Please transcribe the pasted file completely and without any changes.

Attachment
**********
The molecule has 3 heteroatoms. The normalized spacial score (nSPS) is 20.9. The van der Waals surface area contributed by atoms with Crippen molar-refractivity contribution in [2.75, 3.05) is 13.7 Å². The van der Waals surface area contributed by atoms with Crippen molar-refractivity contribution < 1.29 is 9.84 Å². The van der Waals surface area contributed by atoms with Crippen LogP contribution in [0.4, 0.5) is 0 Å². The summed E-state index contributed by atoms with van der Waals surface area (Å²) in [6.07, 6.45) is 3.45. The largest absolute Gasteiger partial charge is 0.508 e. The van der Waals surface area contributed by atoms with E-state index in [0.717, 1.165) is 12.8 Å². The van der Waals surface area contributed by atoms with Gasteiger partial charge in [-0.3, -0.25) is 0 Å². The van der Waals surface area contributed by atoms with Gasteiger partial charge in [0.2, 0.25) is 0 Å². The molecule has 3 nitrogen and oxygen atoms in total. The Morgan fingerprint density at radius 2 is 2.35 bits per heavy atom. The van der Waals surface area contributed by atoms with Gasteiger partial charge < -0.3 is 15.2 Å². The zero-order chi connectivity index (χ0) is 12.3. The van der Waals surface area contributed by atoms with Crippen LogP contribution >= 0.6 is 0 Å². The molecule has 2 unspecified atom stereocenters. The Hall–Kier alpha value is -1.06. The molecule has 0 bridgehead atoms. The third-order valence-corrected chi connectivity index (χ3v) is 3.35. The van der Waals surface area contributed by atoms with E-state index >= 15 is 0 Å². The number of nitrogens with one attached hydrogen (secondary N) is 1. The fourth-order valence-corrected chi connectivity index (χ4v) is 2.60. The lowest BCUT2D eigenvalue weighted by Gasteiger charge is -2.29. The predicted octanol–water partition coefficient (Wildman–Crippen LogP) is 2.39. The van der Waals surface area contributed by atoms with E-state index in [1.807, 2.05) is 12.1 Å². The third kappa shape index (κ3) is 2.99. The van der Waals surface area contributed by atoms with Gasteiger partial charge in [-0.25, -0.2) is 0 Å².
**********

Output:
The molecule has 3 heteroatoms. The normalized spacial score (nSPS) is 20.9. The van der Waals surface area contributed by atoms with Crippen molar-refractivity contribution in [2.75, 3.05) is 13.7 Å². The van der Waals surface area contributed by atoms with Crippen molar-refractivity contribution < 1.29 is 9.84 Å². The van der Waals surface area contributed by atoms with Crippen LogP contribution in [0.4, 0.5) is 0 Å². The summed E-state index contributed by atoms with van der Waals surface area (Å²) in [6.07, 6.45) is 3.45. The largest absolute Gasteiger partial charge is 0.508 e. The van der Waals surface area contributed by atoms with E-state index in [0.717, 1.165) is 12.8 Å². The van der Waals surface area contributed by atoms with Gasteiger partial charge in [-0.3, -0.25) is 0 Å². The van der Waals surface area contributed by atoms with Gasteiger partial charge in [0.2, 0.25) is 0 Å². The molecule has 3 nitrogen and oxygen atoms in total. The Morgan fingerprint density at radius 2 is 2.35 bits per heavy atom. The van der Waals surface area contributed by atoms with Gasteiger partial charge < -0.3 is 15.2 Å². The zero-order chi connectivity index (χ0) is 12.3. The van der Waals surface area contributed by atoms with Crippen LogP contribution >= 0.6 is 0 Å². The molecule has 2 unspecified atom stereocenters. The Hall–Kier alpha value is -1.06. The molecule has 0 bridgehead atoms. The third-order valence-corrected chi connectivity index (χ3v) is 3.35. The van der Waals surface area contributed by atoms with E-state index >= 15 is 0 Å². The number of nitrogens with one attached hydrogen (secondary N) is 1. The fourth-order valence-corrected chi connectivity index (χ4v) is 2.60. The lowest BCUT2D eigenvalue weighted by Gasteiger charge is -2.29. The predicted octanol–water partition coefficient (Wildman–Crippen LogP) is 2.39. The van der Waals surface area contributed by atoms with E-state index in [1.807, 2.05) is 12.1 Å². The third kappa shape index (κ3) is 2.99. The van der Waals surface area contributed by atoms with Gasteiger partial charge in [-0.25, -0.2) is 0 Å².